In 2002 Hobart and William Smith Colleges became the first college or university in the United States to offer an undergraduate major in the field of LGBT/Queer Studies. Now in its second decade in existence, The LGBT Studies program at HWS continues to grow and evolve.
Lesbian, Gay, Bisexual and Transgender Studies has existed at HWS since the mid-90s, but there has been a visibly queer presence on campus going back to the early seventies.
LGBT/Queer Studies as a discipline traces its roots to the early 1970s, when a few institutions—riding the swell of LGBTQ organizing and activism sparked by the Stonewall Riots of 1969—began offering LGBTQ courses. As part of this wave, Hobart and William Smith Colleges began offering a “Lesbian Cosmologies” course in the 1970s and by the 1980s the Colleges were offering:
- Literature of Sexual Minorities,
- Queer Film, and
- Sexual Minorities in America.
Much like the trajectory that Women’s Studies took, the discipline of LGBT Studies was founded by activists and nurtured in the visible social and political activism of the late sixties through the mid seventies.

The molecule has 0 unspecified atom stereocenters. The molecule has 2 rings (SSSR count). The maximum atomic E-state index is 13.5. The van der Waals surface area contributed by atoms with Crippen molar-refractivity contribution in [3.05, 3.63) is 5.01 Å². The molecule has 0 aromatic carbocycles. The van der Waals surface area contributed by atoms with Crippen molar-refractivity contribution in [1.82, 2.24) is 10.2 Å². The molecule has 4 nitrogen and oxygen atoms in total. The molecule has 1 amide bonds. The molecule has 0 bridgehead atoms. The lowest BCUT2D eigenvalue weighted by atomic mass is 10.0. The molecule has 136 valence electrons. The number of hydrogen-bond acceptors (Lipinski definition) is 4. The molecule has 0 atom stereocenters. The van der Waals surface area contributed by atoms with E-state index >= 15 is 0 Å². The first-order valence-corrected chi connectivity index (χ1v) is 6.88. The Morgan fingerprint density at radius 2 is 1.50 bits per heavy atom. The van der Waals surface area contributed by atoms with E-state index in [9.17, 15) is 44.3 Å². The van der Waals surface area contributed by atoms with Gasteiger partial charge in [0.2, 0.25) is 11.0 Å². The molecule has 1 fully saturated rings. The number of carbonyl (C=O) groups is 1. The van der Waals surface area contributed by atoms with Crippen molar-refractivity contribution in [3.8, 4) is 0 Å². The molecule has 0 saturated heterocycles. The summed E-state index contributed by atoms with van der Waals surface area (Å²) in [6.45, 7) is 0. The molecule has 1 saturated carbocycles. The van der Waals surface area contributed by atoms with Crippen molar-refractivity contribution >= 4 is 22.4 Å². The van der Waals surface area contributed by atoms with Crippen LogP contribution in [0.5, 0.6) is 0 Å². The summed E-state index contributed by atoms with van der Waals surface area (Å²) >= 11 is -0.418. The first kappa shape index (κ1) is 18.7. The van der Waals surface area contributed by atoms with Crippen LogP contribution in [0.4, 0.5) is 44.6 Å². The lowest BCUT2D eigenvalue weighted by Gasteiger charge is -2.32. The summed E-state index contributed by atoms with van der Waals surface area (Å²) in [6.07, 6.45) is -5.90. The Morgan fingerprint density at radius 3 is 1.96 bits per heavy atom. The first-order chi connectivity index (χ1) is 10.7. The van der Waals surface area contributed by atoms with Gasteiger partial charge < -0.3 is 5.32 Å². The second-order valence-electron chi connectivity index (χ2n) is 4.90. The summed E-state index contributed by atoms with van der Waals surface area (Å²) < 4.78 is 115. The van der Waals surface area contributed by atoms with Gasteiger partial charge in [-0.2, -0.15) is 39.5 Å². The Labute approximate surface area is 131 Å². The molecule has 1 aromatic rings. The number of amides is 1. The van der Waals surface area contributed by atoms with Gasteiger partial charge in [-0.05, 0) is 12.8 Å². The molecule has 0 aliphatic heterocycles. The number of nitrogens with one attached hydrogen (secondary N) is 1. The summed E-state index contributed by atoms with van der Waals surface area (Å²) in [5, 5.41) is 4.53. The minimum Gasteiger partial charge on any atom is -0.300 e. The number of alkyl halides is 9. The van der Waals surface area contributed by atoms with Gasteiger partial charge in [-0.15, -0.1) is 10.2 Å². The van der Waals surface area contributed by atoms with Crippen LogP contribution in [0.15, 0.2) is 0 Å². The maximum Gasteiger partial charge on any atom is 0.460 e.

As the field of LGBTQ Studies continued to establish itself, LGBT Studies at HWS also grew throughout the 1990s with cross-listed courses added that focused on homophobia, those that focused on AIDS, as well as:
- Introduction to Gay and Lesbian Lives
- Sexual Minority Movements and Public Policy,
- Queering Religious Studies, and
- Gender in Antiquity.
That HWS was so cutting edge with its growing selection of course offerings in LGBT Studies is a testament to the faculty who fought to teach these courses, and the students who insisted on fighting entrenched homophobia and combating invisibility. This well-developed and longstanding curricular and political focus led to the development of our current program.
In 2011 the program officially changed its name from LGB to LGBT Studies, and in the fall of 2013, the program hired its first full-time faculty member, Cael Keegan, who brings expertise in the field of Transgender Studies to the Colleges. Keegan and members of the program’s steering committee are continuing to develop the program by streamlining the curriculum and adding relevant and challenging courses to serve both our majors/minors and the Colleges. As part of this development, the program is working on changing its name to LGBTQ Studies to reflect our growing commitment to and investment in queer theory and praxis.